Posts From April 2006
April 20, 2006
Quixote winery toasts friends of the Earth
LESSONS FROM AN ARTIST-ECOLOGIST YOU ARE A GUEST OF NATURE. BEHAVE.
You are a guest of nature.
From the first meeting with Friedensreich Hundertwasser in Vienna, Austria to his last visit (1928-2000) here at Stags Leap Ranch, he had much to teach and we had lessons to learn. He gave us a winery that, from its tree-planted sod roof to its undulating walls and uneven floor, reminds us each day how to regain our equilibrium.
Thinking of him on Earth Day, we recall a few of his teachings:
"The nature of the plant world is always constructive. It is always the teacher in the creative as well as the ecological sense."
"Let plants grow in the cracks of the walls. Allow buildings to change and mutate as you'd allow a child to grow."
He taught us that we are of this earth and that the meaning of, "Adam" is soil as is the Spanish, "hombre." Hundertwasser worked to merge buildings with the surrounding terrain as he created a stairway from the garden to our rooftop.
Discussing his painting, he asserted that the egoistic thing about perspective is that what is nearer is more important and bigger and what is farther away is seemingly less important.
A Petite Syrah toast to our friend Hundertwasser and the magical way he built us into the earth.
Quixote Winemaker Mario Monticelli surrounded by the Hundertwasser design that merges with the earth.
Beginning February 2007 we will welcome visitors by appointment.
HBO Special: Too Hot Not to Handle
Our friend, television producer Susan Lester, worked with environmental activist Laurie David to create,Too Hot Not To Handle, which airs on HBO, Saturday, April 22 at 7 p.m.
Susan Lester, co-producer of, Too Hot Not To Handle, pursues her passion for music for an appreciative audience in Jack's Grove at Schramsberg.
I like to garden, how about you?
This is the question from 7-year-old Jason Giaquinta. His 11-year-old brother Jeremy recently put up a new web site at www.yountvilleseeds.com.
Students at Sonoma Country Day School, the brothers Fratelli Giaquinta- work with their mother Amy to run a backyard business that offers organic seeds and heirloom tomato starts.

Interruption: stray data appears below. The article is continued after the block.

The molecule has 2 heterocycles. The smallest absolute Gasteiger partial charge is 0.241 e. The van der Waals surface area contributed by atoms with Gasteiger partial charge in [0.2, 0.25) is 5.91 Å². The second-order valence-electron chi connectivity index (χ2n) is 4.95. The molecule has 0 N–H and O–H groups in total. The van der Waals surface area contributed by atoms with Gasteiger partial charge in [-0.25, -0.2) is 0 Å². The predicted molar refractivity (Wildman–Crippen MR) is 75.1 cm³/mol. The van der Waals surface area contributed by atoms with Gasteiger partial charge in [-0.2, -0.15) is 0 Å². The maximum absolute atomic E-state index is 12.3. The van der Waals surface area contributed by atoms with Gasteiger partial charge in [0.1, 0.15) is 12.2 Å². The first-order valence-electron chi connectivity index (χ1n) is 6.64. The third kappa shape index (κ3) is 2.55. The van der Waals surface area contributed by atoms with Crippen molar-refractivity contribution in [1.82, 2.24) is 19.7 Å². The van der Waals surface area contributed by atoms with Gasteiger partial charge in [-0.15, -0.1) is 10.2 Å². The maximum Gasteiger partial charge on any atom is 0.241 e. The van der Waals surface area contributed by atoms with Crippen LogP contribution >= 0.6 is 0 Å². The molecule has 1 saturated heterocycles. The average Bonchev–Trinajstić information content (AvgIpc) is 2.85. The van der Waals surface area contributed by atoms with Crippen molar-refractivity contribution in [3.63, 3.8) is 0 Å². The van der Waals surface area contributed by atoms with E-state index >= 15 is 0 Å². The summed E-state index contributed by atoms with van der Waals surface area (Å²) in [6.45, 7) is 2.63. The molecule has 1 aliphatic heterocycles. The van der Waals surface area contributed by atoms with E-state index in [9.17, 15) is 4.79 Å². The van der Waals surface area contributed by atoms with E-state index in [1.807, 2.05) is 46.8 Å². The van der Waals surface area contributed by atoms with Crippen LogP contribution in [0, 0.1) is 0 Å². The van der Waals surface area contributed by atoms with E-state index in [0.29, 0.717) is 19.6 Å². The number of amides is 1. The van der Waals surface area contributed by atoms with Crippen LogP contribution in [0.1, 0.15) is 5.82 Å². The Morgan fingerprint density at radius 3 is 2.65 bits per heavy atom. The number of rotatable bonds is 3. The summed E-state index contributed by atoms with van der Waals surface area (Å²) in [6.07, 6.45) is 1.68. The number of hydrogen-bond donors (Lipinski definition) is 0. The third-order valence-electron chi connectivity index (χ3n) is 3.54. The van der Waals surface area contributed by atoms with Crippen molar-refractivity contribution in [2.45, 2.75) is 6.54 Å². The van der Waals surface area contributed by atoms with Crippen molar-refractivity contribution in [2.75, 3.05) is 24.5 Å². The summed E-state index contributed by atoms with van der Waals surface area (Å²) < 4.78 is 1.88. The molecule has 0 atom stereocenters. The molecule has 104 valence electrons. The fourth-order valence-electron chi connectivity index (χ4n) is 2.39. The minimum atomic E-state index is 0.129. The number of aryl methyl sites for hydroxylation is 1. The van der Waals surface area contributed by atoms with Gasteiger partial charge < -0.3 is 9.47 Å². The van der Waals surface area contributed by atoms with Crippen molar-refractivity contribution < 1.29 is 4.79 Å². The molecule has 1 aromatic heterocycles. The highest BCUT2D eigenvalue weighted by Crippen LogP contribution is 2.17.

3 Million Worms Toiling For Jack Chambers
Jack Chambers is an airline pilot. In fact he is captain of a 747-400 that travels to and fro between Shanghai and the U.S. But in his spare time, he is landlord to 3 million worms that toil away producing a material that wineries like Quixote have learned are nature's food for young or ailing grapevines.
A long view of the reactor where the Chambers' worm crew works on the
dairy manure they've been hired to process.
Feeding on compost and manure, worms repeatedly rework the material to create castings that at once establish microbial colonies in the soil and serve as a plant regulator.
Growth trials conducted at the COPIA gardens in Napa's Oxbow District are illustrated in a progression. The plant on the left received no worm castings, the others received 5, 10 and 15 percent respectively.
Washed root masses illustrate the difference in growth when worm
castings were added to the potting mix on the right.
When the combined influence of restaurateur Alice Waters and neighboring vintner Rob Sinskey moved us to farm sustainably, Jack Chambers came into our lives. Sonoma Worm Farm has been also been used to great result by Araujo, Turley, Quintessa and the Reserve on both grapevines and olive trees.
A yard of finished worm castings ready for delivery to a local vineyard.
Jack and Lois Chambers have a lush and productive vegetable garden rooted almost entirely in worm castings that produces the best rhubarb we've ever had.